“And this works for all sorts of problems. Let’s go back to statistics. In upper level classes, and the real world, you’re not going to be told what sort of statistical problem you’re encountering — you’re going to have to figure out the method you need to use. And you can’t learn how to do that unless you have experience dealing with a mix of different types of problems, and diagnosing which requires which type of approach.”
8. There’s no such thing as a “math person”
Roediger and McDaniel: “There’s some really interesting work by Carol Dweck, at Stanford. She’s shown that students tend to have one of two mindsets about learning.
IT TURNS OUT THAT MINDSETS PREDICT HOW WELL STUDENTS END UP DOING
“One is a fixed learning model. It says, ‘I have a certain amount of talent for this topic — say, chemistry or physics — and I’ll do well until I hit that limit. Past that, it’s too hard for me, and I’m not going to do well.’ The other mindset is a growth mindset. It says that learning involves using effective strategies, putting aside time to do the work, and engaging in the process, all of which help you gradually increase your capacity for a topic.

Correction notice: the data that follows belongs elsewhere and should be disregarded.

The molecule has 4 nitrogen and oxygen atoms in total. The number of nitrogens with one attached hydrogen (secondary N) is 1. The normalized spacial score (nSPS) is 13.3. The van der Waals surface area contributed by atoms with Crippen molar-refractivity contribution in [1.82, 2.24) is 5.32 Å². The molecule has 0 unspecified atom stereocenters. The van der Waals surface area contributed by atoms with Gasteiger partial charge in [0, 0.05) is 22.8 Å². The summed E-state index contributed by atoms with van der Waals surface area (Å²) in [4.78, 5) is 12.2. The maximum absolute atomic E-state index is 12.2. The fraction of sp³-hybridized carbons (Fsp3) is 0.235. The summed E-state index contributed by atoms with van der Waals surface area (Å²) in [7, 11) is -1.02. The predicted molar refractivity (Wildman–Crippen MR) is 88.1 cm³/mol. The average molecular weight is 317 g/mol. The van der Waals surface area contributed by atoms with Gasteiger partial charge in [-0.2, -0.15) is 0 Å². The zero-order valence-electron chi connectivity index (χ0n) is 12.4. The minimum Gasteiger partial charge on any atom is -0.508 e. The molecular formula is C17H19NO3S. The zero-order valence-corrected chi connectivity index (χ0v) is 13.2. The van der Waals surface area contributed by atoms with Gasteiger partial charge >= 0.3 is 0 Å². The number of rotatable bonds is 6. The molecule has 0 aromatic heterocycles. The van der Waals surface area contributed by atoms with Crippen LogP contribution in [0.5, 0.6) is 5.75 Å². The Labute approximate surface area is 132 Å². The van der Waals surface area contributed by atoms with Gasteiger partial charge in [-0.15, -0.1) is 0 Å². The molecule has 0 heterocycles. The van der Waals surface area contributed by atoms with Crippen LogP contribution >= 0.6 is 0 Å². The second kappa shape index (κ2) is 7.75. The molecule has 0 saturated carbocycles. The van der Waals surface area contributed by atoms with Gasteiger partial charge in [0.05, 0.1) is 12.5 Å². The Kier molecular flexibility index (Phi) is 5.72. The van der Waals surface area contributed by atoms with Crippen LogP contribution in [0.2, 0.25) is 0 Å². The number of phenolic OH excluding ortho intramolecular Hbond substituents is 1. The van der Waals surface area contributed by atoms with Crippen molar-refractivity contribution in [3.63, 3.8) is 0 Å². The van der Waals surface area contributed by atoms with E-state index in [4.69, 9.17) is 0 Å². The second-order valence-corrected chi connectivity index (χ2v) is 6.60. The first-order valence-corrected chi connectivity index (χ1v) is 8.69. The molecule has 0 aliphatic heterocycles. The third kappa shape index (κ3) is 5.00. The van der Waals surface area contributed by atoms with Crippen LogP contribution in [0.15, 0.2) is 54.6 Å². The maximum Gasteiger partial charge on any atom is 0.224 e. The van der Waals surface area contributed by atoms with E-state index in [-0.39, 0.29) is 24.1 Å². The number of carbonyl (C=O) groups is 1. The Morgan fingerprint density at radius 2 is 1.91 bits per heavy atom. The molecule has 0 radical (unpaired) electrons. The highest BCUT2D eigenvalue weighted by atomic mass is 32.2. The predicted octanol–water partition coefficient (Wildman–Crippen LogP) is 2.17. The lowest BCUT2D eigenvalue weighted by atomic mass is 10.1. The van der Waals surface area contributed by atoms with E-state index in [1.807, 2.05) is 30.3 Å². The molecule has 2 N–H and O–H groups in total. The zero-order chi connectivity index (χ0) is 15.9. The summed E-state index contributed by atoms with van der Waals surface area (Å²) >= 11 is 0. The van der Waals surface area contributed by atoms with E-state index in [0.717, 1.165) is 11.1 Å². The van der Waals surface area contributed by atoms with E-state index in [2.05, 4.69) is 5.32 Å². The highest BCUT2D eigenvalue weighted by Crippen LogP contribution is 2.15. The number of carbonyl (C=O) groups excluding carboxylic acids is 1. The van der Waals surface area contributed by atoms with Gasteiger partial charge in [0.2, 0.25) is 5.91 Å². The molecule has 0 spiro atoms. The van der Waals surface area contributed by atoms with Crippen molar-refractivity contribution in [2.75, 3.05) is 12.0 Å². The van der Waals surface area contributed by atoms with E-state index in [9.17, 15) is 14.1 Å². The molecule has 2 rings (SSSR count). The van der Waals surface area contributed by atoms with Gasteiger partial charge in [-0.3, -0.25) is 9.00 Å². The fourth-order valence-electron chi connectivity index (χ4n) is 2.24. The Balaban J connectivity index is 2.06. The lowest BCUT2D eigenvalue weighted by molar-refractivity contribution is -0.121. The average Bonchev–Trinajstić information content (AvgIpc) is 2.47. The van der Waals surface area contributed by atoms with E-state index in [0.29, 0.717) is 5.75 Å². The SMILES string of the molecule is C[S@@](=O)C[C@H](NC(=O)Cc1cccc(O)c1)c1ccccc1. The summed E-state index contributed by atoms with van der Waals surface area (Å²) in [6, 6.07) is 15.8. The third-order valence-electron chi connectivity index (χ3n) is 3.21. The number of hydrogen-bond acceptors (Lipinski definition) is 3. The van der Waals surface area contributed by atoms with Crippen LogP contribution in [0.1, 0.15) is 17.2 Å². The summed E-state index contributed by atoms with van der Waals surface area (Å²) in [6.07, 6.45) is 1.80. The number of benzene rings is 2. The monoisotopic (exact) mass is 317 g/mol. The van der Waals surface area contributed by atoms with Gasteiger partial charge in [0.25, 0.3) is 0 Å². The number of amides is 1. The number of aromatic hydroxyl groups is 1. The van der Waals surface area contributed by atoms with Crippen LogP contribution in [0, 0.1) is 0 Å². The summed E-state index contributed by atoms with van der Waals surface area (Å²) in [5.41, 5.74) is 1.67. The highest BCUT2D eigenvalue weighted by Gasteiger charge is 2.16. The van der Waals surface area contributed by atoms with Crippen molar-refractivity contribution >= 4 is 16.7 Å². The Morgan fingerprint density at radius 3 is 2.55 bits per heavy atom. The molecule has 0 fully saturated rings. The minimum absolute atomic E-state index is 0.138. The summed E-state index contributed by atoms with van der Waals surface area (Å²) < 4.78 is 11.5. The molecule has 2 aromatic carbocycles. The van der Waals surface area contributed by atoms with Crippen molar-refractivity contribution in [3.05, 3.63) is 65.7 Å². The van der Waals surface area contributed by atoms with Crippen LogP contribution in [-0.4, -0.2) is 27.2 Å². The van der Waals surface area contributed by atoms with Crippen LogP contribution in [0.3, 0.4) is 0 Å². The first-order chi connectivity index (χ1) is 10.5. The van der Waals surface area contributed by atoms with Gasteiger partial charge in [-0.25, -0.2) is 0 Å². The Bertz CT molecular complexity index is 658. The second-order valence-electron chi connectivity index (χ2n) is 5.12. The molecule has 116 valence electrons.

“It turns out that the mindsets predict how well students end up doing. Students with growth mindsets tend to stick with it, tend to persevere in the face of difficulty, and tend to be successful in challenging classes. Students with the fixed mindset tend not to.
“So for teachers, the lesson is that if you can talk to students and suggest that a growth mindset really is the more accurate model — and it is — then students tend to be more open to trying new strategies, and sticking with the course, and working in ways that are going to promote learning. Ability, intelligence, and learning have to do with how you approach it — working smarter, we like to say.”